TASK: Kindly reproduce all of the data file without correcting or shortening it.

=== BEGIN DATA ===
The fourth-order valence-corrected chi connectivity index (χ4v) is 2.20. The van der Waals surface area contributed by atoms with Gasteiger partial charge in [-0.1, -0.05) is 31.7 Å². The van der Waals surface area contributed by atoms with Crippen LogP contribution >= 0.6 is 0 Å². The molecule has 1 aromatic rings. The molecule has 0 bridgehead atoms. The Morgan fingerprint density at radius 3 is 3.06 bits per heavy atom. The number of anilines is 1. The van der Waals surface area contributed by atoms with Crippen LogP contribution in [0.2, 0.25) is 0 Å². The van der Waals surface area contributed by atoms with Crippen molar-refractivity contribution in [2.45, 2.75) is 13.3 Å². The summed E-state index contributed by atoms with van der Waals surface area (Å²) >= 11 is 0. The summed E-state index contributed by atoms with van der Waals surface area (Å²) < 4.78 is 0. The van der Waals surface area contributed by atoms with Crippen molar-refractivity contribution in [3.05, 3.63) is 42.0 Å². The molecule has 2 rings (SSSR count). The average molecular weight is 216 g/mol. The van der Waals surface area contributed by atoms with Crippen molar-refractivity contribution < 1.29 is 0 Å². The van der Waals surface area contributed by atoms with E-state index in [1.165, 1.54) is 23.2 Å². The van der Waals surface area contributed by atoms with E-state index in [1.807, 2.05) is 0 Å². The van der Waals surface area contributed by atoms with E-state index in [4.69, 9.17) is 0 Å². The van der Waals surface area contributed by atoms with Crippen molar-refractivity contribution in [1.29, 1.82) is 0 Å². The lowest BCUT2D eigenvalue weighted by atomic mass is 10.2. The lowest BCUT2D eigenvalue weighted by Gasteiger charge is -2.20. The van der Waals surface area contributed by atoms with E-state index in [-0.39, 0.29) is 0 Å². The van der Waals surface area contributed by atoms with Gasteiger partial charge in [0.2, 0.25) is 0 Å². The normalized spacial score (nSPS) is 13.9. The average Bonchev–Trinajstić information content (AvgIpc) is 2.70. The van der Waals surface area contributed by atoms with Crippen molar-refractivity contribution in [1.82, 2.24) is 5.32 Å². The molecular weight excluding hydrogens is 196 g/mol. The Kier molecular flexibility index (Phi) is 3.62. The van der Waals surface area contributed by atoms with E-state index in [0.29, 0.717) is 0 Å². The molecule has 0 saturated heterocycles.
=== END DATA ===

The fourth-order valence-corrected chi connectivity index (χ4v) is 2.20. The van der Waals surface area contributed by atoms with Gasteiger partial charge in [-0.1, -0.05) is 31.7 Å². The van der Waals surface area contributed by atoms with Crippen LogP contribution >= 0.6 is 0 Å². The molecule has 1 aromatic rings. The molecule has 0 bridgehead atoms. The Morgan fingerprint density at radius 3 is 3.06 bits per heavy atom. The number of anilines is 1. The van der Waals surface area contributed by atoms with Crippen LogP contribution in [0.2, 0.25) is 0 Å². The van der Waals surface area contributed by atoms with Crippen molar-refractivity contribution in [2.45, 2.75) is 13.3 Å². The summed E-state index contributed by atoms with van der Waals surface area (Å²) >= 11 is 0. The summed E-state index contributed by atoms with van der Waals surface area (Å²) < 4.78 is 0. The van der Waals surface area contributed by atoms with Crippen molar-refractivity contribution in [3.05, 3.63) is 42.0 Å². The molecule has 2 rings (SSSR count). The average molecular weight is 216 g/mol. The van der Waals surface area contributed by atoms with Crippen molar-refractivity contribution < 1.29 is 0 Å². The van der Waals surface area contributed by atoms with E-state index in [1.165, 1.54) is 23.2 Å². The van der Waals surface area contributed by atoms with E-state index in [1.807, 2.05) is 0 Å². The van der Waals surface area contributed by atoms with E-state index in [4.69, 9.17) is 0 Å². The van der Waals surface area contributed by atoms with Crippen molar-refractivity contribution in [1.29, 1.82) is 0 Å². The lowest BCUT2D eigenvalue weighted by atomic mass is 10.2. The lowest BCUT2D eigenvalue weighted by Gasteiger charge is -2.20. The van der Waals surface area contributed by atoms with E-state index in [-0.39, 0.29) is 0 Å². The van der Waals surface area contributed by atoms with Gasteiger partial charge in [0.2, 0.25) is 0 Å². The normalized spacial score (nSPS) is 13.9. The average Bonchev–Trinajstić information content (AvgIpc) is 2.70. The van der Waals surface area contributed by atoms with Crippen molar-refractivity contribution in [1.82, 2.24) is 5.32 Å². The molecular weight excluding hydrogens is 196 g/mol. The Kier molecular flexibility index (Phi) is 3.62. The van der Waals surface area contributed by atoms with E-state index in [0.29, 0.717) is 0 Å². The molecule has 0 saturated heterocycles.